The Marcellus Shale Coalition is criticizing proposals by unnamed gubernatorial candidates to create a severance tax on natural gas production in Pennsylvania.
In a statement Thursday, the industry organization described the economic, tax revenue and employment benefits of shale development in the state then condemned “some candidates for office” who have “embraced misguided, job-crushing policies that would throw a wet blanket on this positive, widespread progress.”
“A [coalition] spokesman later pointed to statements by six different candidates seeking the Democratic Party nomination favoring similar severance tax proposals that could raise more than $1 billion a year from the industry.”
As StateImpact reported last month, Democratic gubernatorial candidates U.S. Rep. Allyson Schwartz, John Hanger and Katie McGinty have all expressed support for a severance tax.
The industry has had plenty of time to develop its argument: Severance tax proposals have been debated for years. But Gov. Tom Corbett decided to levy an impact fee based on the number of wells drilled instead of a tax based on the amount of gas produced. In two years, the fee has raised about $400 million for Pennsylvania programs and local governments. Critics insist the state deserves more for its role in the extraction boom.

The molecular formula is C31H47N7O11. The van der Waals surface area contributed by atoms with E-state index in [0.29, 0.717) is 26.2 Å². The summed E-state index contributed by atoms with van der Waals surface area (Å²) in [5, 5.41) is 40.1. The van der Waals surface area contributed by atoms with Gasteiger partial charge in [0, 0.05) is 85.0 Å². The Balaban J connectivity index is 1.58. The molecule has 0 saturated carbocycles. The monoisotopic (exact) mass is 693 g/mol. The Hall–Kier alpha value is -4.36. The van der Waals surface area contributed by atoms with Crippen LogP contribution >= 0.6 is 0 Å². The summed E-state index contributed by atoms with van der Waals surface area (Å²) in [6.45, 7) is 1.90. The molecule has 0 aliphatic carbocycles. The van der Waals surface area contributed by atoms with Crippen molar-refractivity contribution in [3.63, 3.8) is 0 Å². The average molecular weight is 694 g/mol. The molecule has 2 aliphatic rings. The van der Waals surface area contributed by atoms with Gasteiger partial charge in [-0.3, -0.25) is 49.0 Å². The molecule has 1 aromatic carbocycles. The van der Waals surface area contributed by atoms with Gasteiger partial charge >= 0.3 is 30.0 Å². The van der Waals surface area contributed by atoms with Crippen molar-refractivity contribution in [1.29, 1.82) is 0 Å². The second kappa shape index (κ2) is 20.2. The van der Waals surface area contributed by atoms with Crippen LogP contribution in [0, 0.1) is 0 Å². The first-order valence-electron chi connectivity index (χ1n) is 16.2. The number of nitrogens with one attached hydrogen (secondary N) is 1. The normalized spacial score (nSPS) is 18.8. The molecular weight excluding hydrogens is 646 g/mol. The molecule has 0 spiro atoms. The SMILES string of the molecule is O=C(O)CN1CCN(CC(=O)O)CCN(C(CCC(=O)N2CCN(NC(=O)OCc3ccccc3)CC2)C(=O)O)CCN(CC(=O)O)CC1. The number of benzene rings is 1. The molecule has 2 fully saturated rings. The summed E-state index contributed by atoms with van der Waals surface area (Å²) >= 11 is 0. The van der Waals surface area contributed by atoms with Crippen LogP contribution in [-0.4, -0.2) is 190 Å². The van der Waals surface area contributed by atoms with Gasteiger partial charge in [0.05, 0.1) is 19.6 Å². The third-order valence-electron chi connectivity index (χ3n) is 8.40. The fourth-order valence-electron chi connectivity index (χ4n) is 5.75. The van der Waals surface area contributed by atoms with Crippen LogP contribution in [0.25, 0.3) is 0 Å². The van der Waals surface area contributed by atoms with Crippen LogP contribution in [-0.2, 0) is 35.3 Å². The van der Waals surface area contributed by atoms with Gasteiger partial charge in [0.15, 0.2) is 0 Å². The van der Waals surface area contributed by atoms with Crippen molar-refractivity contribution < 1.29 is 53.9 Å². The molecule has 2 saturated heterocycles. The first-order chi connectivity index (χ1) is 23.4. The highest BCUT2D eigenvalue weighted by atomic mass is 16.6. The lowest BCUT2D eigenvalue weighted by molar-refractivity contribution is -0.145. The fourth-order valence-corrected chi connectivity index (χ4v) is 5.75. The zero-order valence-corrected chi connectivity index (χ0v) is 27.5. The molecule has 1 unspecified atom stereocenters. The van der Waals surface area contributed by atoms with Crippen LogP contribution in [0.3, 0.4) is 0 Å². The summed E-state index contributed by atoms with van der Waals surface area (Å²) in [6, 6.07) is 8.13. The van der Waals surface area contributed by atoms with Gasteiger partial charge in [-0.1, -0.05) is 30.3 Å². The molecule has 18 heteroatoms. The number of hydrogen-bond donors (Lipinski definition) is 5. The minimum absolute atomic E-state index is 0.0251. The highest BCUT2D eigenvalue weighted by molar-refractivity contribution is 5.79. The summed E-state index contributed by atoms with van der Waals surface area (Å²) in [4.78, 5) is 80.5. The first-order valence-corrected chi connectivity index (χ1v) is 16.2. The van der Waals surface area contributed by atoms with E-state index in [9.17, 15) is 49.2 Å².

As it has in the past, the coalition argued Thursday that additional taxes would encourage the industry to move its operations to other states:
“Massive new energy taxes – in addition to the already enacted impact fee – would without question result in less capital investment into the Commonwealth, fewer jobs and even less revenue generated for the citizens of Pennsylvania.
More than 100 rigs were operating in Pennsylvania in 2012. Yet today, given low natural gas prices and the increasing number of competitive shale plays across the country, there are roughly 50 rigs operating. To be sure, new energy taxes will reduce development in Pennsylvania, and more capital – not less – will be directed to other states or countries.”
Schwartz said last month that her proposal for a 5 percent severance tax would not drive away the industry because it is lower than taxes in other natural gas drilling states like Texas and Oklahoma.